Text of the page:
In this post we take a look at some of the discoveries of abandoned arcades made around the world. It’s unfortunate but you have to love the eerie sadness of an arcade graveyard whether it’s an abandoned mall arcade, abandoned arcades at a theme park or just an abandoned arcade room. However, it’s not all bad!
Arcade machines left in existence
It’s hard to speculate on how many original arcade cabinets are still in existence. At one stage there would have been tens, if not hundreds of thousands of these things around the world. I mean, where I grew up my local town had 3 arcades ranging from 20 to 50 machines – excluding slot machines. Multiply this up for each town and that’s a lot of arcade machines.
So, where have they all gone? A quick browse through the likes of eBay, Craigslist and Gumtree brings up one or two here and there. Bearing in mind the number of years these go back when thinking of the golden era of the arcades, it’s hardly surprising considering they were cumbersome beasts mostly made out of chipboard. Who is going to want to hang onto these?
Spreepark – Berlin
Originally opening in 1969 as Kulturpark Plänterworld, it was sold to a private investor in 1989 after reunification and renamed Spreepark, located next to the river Spree.
The park closed in 2002 after some shady movement of 6 of the main rides to Peru… along with the owner and some family and co-workers. The attempt to run ‘Lunapark’ in Lima failed and the owner was jailed for drug smuggling.
Abandoned School Cottage
Not a lot of information on this one. The urban explorer Abandoned Steve lists it as ‘Campbell cottage’ which belonged to an abandoned school which closed its doors in 2001. The school started up in the early 1900s as an all-girls school for juvenile delinquents, later becoming a mixed school in the 70s, but closed in 2001 due to financial issues. Here Steve discovered a small abandoned video arcade.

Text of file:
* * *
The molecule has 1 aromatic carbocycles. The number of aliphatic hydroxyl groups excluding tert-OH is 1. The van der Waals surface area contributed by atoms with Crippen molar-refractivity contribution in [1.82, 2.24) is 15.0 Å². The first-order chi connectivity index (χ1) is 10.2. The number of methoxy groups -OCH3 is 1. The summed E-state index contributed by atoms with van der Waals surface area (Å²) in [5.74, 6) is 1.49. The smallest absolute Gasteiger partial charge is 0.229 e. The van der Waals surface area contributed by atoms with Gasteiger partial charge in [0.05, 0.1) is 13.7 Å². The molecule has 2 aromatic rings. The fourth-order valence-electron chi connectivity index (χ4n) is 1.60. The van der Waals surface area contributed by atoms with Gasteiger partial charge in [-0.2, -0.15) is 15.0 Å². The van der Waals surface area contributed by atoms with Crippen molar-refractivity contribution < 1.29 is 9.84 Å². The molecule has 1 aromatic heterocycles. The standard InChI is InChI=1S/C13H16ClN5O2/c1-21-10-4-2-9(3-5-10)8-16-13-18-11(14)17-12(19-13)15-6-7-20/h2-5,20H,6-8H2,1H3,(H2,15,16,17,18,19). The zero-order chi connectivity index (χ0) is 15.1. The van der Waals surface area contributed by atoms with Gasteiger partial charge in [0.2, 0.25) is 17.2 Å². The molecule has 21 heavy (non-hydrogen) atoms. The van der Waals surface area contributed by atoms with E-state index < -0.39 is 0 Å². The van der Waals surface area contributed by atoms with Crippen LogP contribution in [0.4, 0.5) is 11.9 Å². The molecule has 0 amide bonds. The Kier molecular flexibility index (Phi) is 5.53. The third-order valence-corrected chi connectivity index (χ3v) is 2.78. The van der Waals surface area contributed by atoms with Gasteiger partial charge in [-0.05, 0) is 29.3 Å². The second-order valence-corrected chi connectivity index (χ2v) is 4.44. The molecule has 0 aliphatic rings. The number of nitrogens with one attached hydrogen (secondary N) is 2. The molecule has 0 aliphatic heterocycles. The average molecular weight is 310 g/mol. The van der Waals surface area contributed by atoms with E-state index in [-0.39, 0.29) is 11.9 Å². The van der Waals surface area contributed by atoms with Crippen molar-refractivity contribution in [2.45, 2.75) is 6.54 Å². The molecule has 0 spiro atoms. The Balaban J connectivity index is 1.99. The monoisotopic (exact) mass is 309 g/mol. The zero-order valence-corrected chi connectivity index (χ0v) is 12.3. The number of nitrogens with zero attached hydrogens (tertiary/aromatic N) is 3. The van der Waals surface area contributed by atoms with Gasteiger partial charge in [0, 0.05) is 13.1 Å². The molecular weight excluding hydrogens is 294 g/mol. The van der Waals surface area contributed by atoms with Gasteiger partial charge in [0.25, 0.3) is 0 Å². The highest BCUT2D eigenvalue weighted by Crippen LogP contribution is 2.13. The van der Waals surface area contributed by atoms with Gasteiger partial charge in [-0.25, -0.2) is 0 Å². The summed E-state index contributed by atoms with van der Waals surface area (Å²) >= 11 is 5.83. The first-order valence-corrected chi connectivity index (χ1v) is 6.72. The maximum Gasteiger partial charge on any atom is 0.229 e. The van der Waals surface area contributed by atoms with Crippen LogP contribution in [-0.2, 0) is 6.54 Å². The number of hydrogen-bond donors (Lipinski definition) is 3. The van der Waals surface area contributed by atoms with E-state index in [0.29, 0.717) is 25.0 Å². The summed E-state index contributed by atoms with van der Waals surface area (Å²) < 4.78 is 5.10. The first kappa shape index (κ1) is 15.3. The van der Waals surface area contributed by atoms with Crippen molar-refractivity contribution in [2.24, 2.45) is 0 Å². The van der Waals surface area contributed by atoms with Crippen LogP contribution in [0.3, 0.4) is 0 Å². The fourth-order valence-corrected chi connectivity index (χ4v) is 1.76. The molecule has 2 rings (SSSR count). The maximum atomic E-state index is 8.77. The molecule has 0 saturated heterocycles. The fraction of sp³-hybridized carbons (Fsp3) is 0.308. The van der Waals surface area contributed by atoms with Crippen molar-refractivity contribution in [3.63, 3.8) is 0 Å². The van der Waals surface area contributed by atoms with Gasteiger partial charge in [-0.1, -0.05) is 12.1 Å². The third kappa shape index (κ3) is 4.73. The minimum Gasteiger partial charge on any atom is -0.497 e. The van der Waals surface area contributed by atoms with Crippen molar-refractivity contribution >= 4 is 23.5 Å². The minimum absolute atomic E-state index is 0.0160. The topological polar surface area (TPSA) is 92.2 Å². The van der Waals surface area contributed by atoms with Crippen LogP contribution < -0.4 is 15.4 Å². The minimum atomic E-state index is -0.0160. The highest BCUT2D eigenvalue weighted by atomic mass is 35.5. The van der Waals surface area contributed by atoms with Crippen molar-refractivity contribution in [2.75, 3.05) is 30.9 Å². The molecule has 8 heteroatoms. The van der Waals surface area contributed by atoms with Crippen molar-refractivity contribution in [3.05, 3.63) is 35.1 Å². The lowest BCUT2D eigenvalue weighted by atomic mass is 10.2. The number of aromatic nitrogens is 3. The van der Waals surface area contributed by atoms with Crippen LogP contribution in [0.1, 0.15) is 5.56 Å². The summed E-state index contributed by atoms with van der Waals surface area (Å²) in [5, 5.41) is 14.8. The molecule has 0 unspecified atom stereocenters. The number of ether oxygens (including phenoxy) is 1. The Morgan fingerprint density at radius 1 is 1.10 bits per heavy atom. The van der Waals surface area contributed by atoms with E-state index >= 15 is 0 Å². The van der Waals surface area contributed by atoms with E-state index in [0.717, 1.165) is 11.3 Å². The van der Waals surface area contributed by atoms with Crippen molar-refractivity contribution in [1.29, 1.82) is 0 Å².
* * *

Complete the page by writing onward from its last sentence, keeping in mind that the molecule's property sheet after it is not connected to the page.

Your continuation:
With a scattering of pool balls on the floor, there was a Sega ESWAT and a Leland All American Football…
… and a Data East Robocop , Nichibutsu UFO Dangar and Midway’s Arch Rivals. All of which have water damage and have slowly rotted away at the base. They have also been vandalised by whoever got into the cottage before. Such a shame to see them in this state when there would have been many good homes for these to go to.
Plus a sorry looking Atari Tetris which looks like it was raided for any remaining quarters.
It wouldn’t be a school property without table football. Even the legs on this are starting to give up.
Abandoned Arcade Hotel – Japan
Nara Dreamland is an abandoned amusement park which was inspired by Disneyland. Opening in 1961, it closed its doors in 2006. Urban explorer site Abandoned Kansai has been around the park numerous times since closure, but the following photos are from 2014 and the place is in a pretty poor state. Another one of many abandoned arcades fallen foul to vandalism.
The Disneyland style entrance of Nara Dreamland with promises of excitement and adventure. An abandoned castle arcade perhaps…
A sorry looking cocktail table.
A Super Monaco GP sit-down cabinet. Who knows how this room got into such a state!
Taito Space Invaders cabinet in pretty good condition… from this angle.
A couple of more modern Sega Astro City cabinets.
You can just about hear the echos of the fun had of these Konami DDR machines.
Last night I dreamt that somebody loved me
Well, you know it isn’t going to be a happy ending when you’re quoting The Smiths as the title for a photo set. This series is all about an abandoned Star Wars cabinet, a holy grails for many arcade collectors. He has many pictures of arcades that have been left to rot, but this one conjures up the emotions.
From what I can gather, this discovery was made in a small town in Arizona. Thomas Schultz stumbled across a garage containing a few old arcade cabinets. Symbols of a long-gone era when arcades were the gathering point of all the youngsters in the area.
A pair of abandoned arcade machines. Thankfully the Star Wars cabinet wasn’t alone for all those years, with the faithful Bandido cab to keep it company.
There are plenty of enthusiasts that would give their right arm for a genuine Star Wars yoke – though that wouldn’t help when it comes to getting that proton torpedo down the exhaust port.
The side art looks to be in good shape considering the heat it has had to endure. Though it didn’t stop the T-moulding from trying to jump ship.
The whole machine looks to be in relatively good shape. Sure, someone has had the star wars marquee away, as well as any remaining quarters. The base looks to have some water damage too which is a real problem when you want to restore an arcade machine.
Abandoned Arcade UK – Operation Lancaster